Using acetylated wood for structural applications

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All photos courtesy Accoya by Accsys Technologies

By Steve Morrison
Most architects and engineers have historically defaulted to steel and concrete when designing tall buildings, bridges, and other towering structures. Over the past few years, however, commercial designers have begun to reconsider the suitability of wood as a structural building material.

Compared to concrete and steel, wood is less expensive, generally easier to work with, and more sustainable. It is made from carbon dioxide (CO2) captured from the atmosphere by trees and stored in wood, where the carbon will remain locked for the entire lifespan of the material.

As urban centres become denser—and as demand for residential and commercial skyscrapers surges—use of structural wood, particularly in tall buildings, could make a marked difference in the air quality of those cities and in the health of the environment in general.

One of the primary limitations on using wood for structural applications is its vulnerability to fungal attack. Preservatives resolve some of this concern, but raise another: the lingering effects of toxins (such as those released by pressure-treated wood) on indoor air quality (IAQ). The few species of wood that naturally resist fungal attack tend to be in limited supply, fairly short-lived, and difficult to glue. This is one of the reasons architects have shied away from specifying wood for structural use on the exteriors of edifices located in damp climates.

Since the introduction of acetylated wood to the market nearly a decade ago, however, using wood for tall structures has become an increasingly attractive alternative to using concrete and steel. In 2008 and 2010, acetylated wood replaced traditional construction materials on two structurally demanding, heavy-traffic bridges in the Netherlands. Since then, structural beams made from acetylated wood have also replaced concrete foundations in a house in Scotland. The modified wood also stood in for conventional timber for the columns of a veranda at a sustainable, five-storey care complex in Amsterdam, the posts of a prominent, 16-m (52.5-ft) architectural sculpture at the entrance of Dublin City University (DCU), and the structural components of several other architectural structures around the world.

Acetylation’s advantages
A process developed more than 80 years ago, acetylation modifies the wood at a molecular level to alter its reaction with water. This permanently alters wood’s propensity to absorb and release water—the quality that makes it swell and shrink. Taking the place of those water-absorbing free hydroxyls are stable acetyl groups that do not bond with water. Wood naturally contains acetyl molecules; the nontoxic acetylation process simply increases their levels so the wood no longer responds as usual to moisture. This reduces its tendency to shrink and swell by more than 70 per cent.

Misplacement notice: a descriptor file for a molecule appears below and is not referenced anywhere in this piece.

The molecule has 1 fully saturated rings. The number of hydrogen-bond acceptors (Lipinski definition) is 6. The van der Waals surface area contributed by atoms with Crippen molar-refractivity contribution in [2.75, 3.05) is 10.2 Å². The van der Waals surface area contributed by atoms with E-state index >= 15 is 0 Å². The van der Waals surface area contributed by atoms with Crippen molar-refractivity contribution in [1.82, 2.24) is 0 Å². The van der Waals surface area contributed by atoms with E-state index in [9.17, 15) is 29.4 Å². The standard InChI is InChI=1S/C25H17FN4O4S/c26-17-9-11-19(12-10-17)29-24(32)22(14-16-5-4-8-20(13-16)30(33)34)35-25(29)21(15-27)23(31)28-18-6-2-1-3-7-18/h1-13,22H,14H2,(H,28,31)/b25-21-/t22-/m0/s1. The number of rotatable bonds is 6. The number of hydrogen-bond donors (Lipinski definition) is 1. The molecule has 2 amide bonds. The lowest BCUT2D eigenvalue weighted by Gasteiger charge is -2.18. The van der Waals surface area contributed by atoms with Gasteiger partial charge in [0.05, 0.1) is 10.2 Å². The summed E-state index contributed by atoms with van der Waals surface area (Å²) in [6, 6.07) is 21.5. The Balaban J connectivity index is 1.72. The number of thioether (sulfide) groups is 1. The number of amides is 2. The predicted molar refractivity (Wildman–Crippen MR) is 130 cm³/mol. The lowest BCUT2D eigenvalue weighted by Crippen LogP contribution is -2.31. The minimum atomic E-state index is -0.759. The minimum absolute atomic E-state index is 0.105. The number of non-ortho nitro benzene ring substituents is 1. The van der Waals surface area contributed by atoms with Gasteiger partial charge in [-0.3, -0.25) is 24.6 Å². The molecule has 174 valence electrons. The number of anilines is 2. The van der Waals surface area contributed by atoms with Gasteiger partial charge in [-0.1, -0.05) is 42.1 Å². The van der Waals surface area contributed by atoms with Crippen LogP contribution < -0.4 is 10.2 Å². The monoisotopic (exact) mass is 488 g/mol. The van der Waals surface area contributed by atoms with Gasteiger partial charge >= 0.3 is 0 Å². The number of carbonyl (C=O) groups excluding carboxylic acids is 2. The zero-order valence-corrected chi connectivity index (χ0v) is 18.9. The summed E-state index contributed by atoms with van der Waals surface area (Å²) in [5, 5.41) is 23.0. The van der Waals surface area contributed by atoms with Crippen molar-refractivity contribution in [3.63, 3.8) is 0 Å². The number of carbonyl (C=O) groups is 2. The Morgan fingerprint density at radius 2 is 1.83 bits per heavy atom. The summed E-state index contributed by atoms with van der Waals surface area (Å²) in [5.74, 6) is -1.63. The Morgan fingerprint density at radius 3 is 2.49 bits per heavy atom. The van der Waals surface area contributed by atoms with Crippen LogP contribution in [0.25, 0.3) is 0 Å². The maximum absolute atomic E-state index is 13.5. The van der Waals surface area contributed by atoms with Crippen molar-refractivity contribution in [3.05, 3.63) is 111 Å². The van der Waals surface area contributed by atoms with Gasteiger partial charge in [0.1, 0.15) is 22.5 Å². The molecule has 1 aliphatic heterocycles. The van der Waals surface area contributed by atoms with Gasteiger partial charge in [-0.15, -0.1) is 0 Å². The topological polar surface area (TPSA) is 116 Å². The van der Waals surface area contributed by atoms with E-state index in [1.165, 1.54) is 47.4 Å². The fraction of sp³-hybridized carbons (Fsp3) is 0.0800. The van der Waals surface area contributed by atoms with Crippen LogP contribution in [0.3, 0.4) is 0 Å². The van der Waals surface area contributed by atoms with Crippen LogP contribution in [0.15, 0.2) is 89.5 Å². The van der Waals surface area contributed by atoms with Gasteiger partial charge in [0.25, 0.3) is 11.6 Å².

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Acetyl groups are naturally present in all wood species. Currently, acetylation converts sustainability grown softwoods and non-durable hardwood. This means the manufacturing process adds nothing into the wood that does not already naturally occur within in. The end product, acetylated wood, does not add toxins to the environment.

The process also renders the wood inedible to insects and parasites like fungi and far more resistant to rot and decay than unmodified wood. The result is a durable, dimensionally stable product with the natural beauty of wood.

Since this modification permeates the wood, the full cross-section of members up to 75 mm (3 in.) thick remains moisture- and fungus-resistant, even when the core is exposed during cutting and machining—unlike treated conventional wood.

The dimensional stability provided by acetylated wood’s resistance to shrinking and swelling is one of its primary advantages. Changes in the moisture content of the surrounding environment can cause large structural members made from unmodified wood to split—especially at the point where they are joined by steel connection plates. Acetylated wood is less likely to do so. This modified wood also does not suffer from moisture-induced pits and fissures, which can trap water and increase the moisture content of the wood, creating an appealing breeding ground for fungi.

In one 16-year-long test, large stakes—some made of acetylated wood and others of unmodified wood—were planted along the edge of a Holland canal. Over the course of those years, the acetylated wood did not decay, but the untreated wood was destroyed. Other tests in the United States, Australia, and Japan proved the modified wood was up to 20 times more resistant to termite damage. These qualities render acetylated wood virtually free of the need for preventative maintenance, unless a coating is applied for esthetic reasons. In that case, the finish may need periodic reapplication.

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